In Panetta’s own home country, the situation is especially bad. Italy’s total fertility rate is now 1.25 as of 2021. This is far below the so-called replacement level of 2.1, which is necessary to keep a country’s population stable. The only thing stopping its population from cratering is the immigration it receives already. Even if the government could stumble on a way to increase the total fertility rate to replacement level, something virtually no developed country has managed, there would still be inertia.

This basic demographic reality is acute in Italy, but not unique to it. The only countries mitigating it so far are those that accept high numbers of immigrants and integrate them into the workforce, like the UK, Spain, and Portugal. Yet it is something politicians skirt around, for fear that their voters are not prepared to hear the truth.

What you end up with is a worst-of-both-worlds situation. Politicians, especially if they act on their own and not on the EU level, cannot get a handle on irregular migration and asylum-seekers, despite repeatedly promising to. All they accomplish is raising the issue’s salience, while driving disillusioned voters to the far-right.

But on the other hand, they dodge the other side of the coin, the need to accept and properly integrate migrants to keep demographic, and fiscal, balances stable. Until governments are prepared to acknowledge these trade-offs, we should be wary of the feasibility of any commitments they make to consolidate public finances in the long term.

23 April 2024

EU future goals in Zeno's grip

The EU may roll out programmes with its targets set for 2030 or 2050, but this does not mean that it has the capacity to achieve those. It is a bit like Zeno’s paradox, which taught us a long time ago that before a moving object can reach its end point, it has to move to an infinite numbers of half-way points. This makes it impossible to reach the final destination.

In the case of the EU, it has to pass an infinite number of decision points where its long-term goals have to stand up against current pressures. In economic models, present pressures have more sway than the future. Yet this is only true if the future is not sufficiently represented in the present. When the urgency of the moment leads us to deviate from a given path, it often does so by playing down the impact of this deviation on the future outcome. It is the classic kicking the can down the road tactic. If we were to have perfect foresight, we would take those consequences into account.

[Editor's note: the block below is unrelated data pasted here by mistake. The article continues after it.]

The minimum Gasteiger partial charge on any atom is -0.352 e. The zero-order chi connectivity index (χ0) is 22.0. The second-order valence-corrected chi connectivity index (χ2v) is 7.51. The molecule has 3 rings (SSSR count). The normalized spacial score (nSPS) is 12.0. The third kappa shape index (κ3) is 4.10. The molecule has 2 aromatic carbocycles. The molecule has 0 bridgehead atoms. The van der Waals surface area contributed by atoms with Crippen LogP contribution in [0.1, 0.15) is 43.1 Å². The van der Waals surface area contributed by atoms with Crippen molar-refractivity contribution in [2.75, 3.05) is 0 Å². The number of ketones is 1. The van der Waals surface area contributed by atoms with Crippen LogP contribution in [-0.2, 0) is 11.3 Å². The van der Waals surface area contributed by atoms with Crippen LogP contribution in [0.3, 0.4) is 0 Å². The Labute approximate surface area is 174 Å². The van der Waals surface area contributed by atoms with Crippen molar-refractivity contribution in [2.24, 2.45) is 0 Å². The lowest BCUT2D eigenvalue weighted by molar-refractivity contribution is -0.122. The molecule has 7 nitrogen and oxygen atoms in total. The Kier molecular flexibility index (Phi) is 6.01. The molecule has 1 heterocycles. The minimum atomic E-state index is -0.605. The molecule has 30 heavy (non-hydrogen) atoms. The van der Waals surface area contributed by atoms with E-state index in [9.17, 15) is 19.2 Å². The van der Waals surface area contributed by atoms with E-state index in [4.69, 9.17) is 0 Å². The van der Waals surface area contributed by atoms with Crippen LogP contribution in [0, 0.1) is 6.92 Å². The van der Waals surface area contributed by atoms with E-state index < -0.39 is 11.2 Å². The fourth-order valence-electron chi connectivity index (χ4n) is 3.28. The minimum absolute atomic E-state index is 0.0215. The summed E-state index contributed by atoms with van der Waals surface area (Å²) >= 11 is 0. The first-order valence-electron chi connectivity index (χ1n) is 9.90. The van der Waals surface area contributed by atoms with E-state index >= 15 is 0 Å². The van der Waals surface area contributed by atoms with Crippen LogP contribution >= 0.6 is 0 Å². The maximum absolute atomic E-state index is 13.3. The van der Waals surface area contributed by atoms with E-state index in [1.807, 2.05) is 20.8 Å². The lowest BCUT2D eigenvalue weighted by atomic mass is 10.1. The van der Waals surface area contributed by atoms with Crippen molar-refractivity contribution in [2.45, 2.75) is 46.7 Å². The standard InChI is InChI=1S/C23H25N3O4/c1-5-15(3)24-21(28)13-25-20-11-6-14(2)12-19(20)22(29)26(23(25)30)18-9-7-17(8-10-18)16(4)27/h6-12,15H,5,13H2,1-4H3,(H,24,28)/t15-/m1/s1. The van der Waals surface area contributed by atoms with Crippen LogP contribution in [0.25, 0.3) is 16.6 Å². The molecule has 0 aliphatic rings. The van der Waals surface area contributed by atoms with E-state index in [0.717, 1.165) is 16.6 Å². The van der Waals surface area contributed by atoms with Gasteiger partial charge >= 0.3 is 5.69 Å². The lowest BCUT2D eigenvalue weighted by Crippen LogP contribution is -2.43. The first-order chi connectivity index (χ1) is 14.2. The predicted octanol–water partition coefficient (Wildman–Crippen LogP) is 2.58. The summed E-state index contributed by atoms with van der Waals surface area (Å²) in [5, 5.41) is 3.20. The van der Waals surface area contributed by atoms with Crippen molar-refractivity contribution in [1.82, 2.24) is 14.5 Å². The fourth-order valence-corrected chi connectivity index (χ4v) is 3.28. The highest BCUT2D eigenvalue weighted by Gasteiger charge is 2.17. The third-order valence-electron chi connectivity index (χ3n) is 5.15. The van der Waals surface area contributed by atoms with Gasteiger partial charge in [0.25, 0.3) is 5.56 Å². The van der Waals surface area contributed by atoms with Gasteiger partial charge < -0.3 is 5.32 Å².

We have seen this tendency to procrastinate in the EU during the financial crisis, where a capital markets union would have solved many long term issues. Instead, we patched up the current system with some extra reporting requirements for banks. We see it again with the green agenda where difficult changes are postponed for another day. Long-term goals are increasingly difficult to achieve as more resistance builds up, which requires more compromises to keep everyone happy.

The problem is also a question of representation. We are an ageing society. As such, our time horizon of our own decision making is much shorter than 2050. Could a Commissioner for future generations, as suggested by Alberto Alemanno and Elizabeth Dirth in Le Monde, help to keep the long term perspective alive in European decision making? A representative for the next generation is already included in governments like Finland or Canada. He or she may be able to flag up those longer-term consequences of deviations from the path. But ultimately, will it matter? Smokers know that it is bad for their health to smoke, yet they still smoke. This may be explained by a state of mini-rebellion against what is considered the right way, or by a hope that one is strong enough to defy the predicted outcome, or simply by not minding to die earlier when one feels still young. It is an immature way of looking into the future.

The same could be said about climate change. It is not that we have any fewer warnings. Yet we collectively seem to prefer to look the other way and solve quarrels to reassure farmers, or give our votes to the more climate-sceptical conservatives and the far-right instead. Unless the future becomes our urgency-to-act momentum, a conscious choice everyone has to make in their own lives, there will always be collective action problems that sidetrack us from achieving those goals, even if we all agree that those goals are worthy and good.

22 April 2024

FDP throws down the gauntlet

The remaining 18-months of the German traffic light coalition are going to be hell. The main adversaries in that coalition nowadays are Olaf Scholz and Christian Lindner. On economic policy, the common ground that once formed the basis of this coalition has disappeared.

Today, the FDP will present a 12-point plan, designed to cause maximum push-back from the SPD. On that metric, it already succeeded.

Lindner is proposing a reform of the citizen's income with strict penalties on people who refuse acceptable job offers. He wants to freeze all welfare payments in 2025, reverse the cut in the pension to 63, reduce employer contributions to unemployment insurance, and abolish subsidies for renewable energy. He also wants to abolish the German supply chain directive and boycott the implementation of recently agreed EU directive.

If he had slipped the re-introduction of the death penalty into this list, it would probably not have made much difference in terms of its overall popularity.